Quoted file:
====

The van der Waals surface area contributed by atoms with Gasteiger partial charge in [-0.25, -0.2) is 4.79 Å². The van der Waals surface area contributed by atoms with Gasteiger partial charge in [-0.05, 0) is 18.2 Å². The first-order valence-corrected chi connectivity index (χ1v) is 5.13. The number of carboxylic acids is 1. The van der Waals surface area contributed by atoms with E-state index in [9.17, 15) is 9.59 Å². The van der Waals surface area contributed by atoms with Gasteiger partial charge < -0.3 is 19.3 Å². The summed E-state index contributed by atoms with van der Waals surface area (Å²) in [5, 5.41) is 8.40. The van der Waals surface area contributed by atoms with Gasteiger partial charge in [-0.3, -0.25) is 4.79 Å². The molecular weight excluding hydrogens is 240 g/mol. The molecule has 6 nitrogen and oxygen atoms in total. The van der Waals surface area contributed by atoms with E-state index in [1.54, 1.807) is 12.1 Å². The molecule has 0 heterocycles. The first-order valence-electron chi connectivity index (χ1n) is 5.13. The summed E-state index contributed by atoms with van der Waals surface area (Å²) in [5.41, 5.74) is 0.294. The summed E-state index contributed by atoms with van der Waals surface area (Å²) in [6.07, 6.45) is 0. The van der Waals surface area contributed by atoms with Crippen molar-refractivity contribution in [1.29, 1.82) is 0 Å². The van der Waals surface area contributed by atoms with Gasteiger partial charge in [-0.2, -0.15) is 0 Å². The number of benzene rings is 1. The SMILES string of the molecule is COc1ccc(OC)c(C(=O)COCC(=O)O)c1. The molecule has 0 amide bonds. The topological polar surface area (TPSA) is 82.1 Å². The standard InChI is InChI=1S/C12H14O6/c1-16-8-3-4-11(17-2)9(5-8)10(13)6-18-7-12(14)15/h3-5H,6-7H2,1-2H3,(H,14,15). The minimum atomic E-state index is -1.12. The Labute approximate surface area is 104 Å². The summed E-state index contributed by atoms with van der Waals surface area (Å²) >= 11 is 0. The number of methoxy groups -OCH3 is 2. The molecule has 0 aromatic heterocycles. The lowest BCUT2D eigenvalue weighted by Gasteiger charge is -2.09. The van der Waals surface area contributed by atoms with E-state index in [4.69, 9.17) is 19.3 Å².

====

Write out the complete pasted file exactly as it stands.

The van der Waals surface area contributed by atoms with Gasteiger partial charge in [-0.25, -0.2) is 4.79 Å². The van der Waals surface area contributed by atoms with Gasteiger partial charge in [-0.05, 0) is 18.2 Å². The first-order valence-corrected chi connectivity index (χ1v) is 5.13. The number of carboxylic acids is 1. The van der Waals surface area contributed by atoms with E-state index in [9.17, 15) is 9.59 Å². The van der Waals surface area contributed by atoms with Gasteiger partial charge < -0.3 is 19.3 Å². The summed E-state index contributed by atoms with van der Waals surface area (Å²) in [5, 5.41) is 8.40. The van der Waals surface area contributed by atoms with Gasteiger partial charge in [-0.3, -0.25) is 4.79 Å². The molecular weight excluding hydrogens is 240 g/mol. The molecule has 6 nitrogen and oxygen atoms in total. The van der Waals surface area contributed by atoms with E-state index in [1.54, 1.807) is 12.1 Å². The molecule has 0 heterocycles. The first-order valence-electron chi connectivity index (χ1n) is 5.13. The summed E-state index contributed by atoms with van der Waals surface area (Å²) in [5.41, 5.74) is 0.294. The summed E-state index contributed by atoms with van der Waals surface area (Å²) in [6.07, 6.45) is 0. The van der Waals surface area contributed by atoms with Crippen molar-refractivity contribution in [1.29, 1.82) is 0 Å². The van der Waals surface area contributed by atoms with Gasteiger partial charge in [-0.2, -0.15) is 0 Å². The number of benzene rings is 1. The SMILES string of the molecule is COc1ccc(OC)c(C(=O)COCC(=O)O)c1. The molecule has 0 amide bonds. The topological polar surface area (TPSA) is 82.1 Å². The standard InChI is InChI=1S/C12H14O6/c1-16-8-3-4-11(17-2)9(5-8)10(13)6-18-7-12(14)15/h3-5H,6-7H2,1-2H3,(H,14,15). The minimum atomic E-state index is -1.12. The Labute approximate surface area is 104 Å². The summed E-state index contributed by atoms with van der Waals surface area (Å²) >= 11 is 0. The number of methoxy groups -OCH3 is 2. The molecule has 0 aromatic heterocycles. The lowest BCUT2D eigenvalue weighted by Gasteiger charge is -2.09. The van der Waals surface area contributed by atoms with E-state index in [4.69, 9.17) is 19.3 Å².